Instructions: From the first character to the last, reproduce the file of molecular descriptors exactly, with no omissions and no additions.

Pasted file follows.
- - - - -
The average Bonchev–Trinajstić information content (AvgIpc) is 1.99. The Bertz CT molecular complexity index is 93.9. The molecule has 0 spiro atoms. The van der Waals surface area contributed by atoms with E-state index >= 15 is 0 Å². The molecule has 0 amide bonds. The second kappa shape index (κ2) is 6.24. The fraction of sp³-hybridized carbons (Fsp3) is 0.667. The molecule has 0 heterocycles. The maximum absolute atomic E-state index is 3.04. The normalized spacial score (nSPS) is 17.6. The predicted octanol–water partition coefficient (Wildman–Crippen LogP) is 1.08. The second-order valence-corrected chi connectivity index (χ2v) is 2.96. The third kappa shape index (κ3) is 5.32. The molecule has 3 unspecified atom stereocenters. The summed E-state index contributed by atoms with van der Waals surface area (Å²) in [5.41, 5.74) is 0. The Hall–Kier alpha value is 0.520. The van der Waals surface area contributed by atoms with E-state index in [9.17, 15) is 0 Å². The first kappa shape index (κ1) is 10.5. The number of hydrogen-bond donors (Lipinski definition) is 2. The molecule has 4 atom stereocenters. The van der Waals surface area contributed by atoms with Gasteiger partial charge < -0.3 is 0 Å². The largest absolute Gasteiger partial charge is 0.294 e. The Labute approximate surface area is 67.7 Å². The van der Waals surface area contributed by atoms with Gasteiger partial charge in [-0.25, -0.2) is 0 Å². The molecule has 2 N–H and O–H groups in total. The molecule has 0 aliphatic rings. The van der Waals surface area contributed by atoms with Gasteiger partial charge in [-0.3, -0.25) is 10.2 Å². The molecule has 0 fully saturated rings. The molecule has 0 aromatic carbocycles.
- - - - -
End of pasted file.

The average Bonchev–Trinajstić information content (AvgIpc) is 1.99. The Bertz CT molecular complexity index is 93.9. The molecule has 0 spiro atoms. The van der Waals surface area contributed by atoms with E-state index >= 15 is 0 Å². The molecule has 0 amide bonds. The second kappa shape index (κ2) is 6.24. The fraction of sp³-hybridized carbons (Fsp3) is 0.667. The molecule has 0 heterocycles. The maximum absolute atomic E-state index is 3.04. The normalized spacial score (nSPS) is 17.6. The predicted octanol–water partition coefficient (Wildman–Crippen LogP) is 1.08. The second-order valence-corrected chi connectivity index (χ2v) is 2.96. The third kappa shape index (κ3) is 5.32. The molecule has 3 unspecified atom stereocenters. The summed E-state index contributed by atoms with van der Waals surface area (Å²) in [5.41, 5.74) is 0. The Hall–Kier alpha value is 0.520. The van der Waals surface area contributed by atoms with E-state index in [9.17, 15) is 0 Å². The first kappa shape index (κ1) is 10.5. The number of hydrogen-bond donors (Lipinski definition) is 2. The molecule has 4 atom stereocenters. The van der Waals surface area contributed by atoms with Gasteiger partial charge < -0.3 is 0 Å². The largest absolute Gasteiger partial charge is 0.294 e. The Labute approximate surface area is 67.7 Å². The van der Waals surface area contributed by atoms with Gasteiger partial charge in [-0.25, -0.2) is 0 Å². The molecule has 2 N–H and O–H groups in total. The molecule has 0 aliphatic rings. The van der Waals surface area contributed by atoms with Gasteiger partial charge in [-0.3, -0.25) is 10.2 Å². The molecule has 0 fully saturated rings. The molecule has 0 aromatic carbocycles.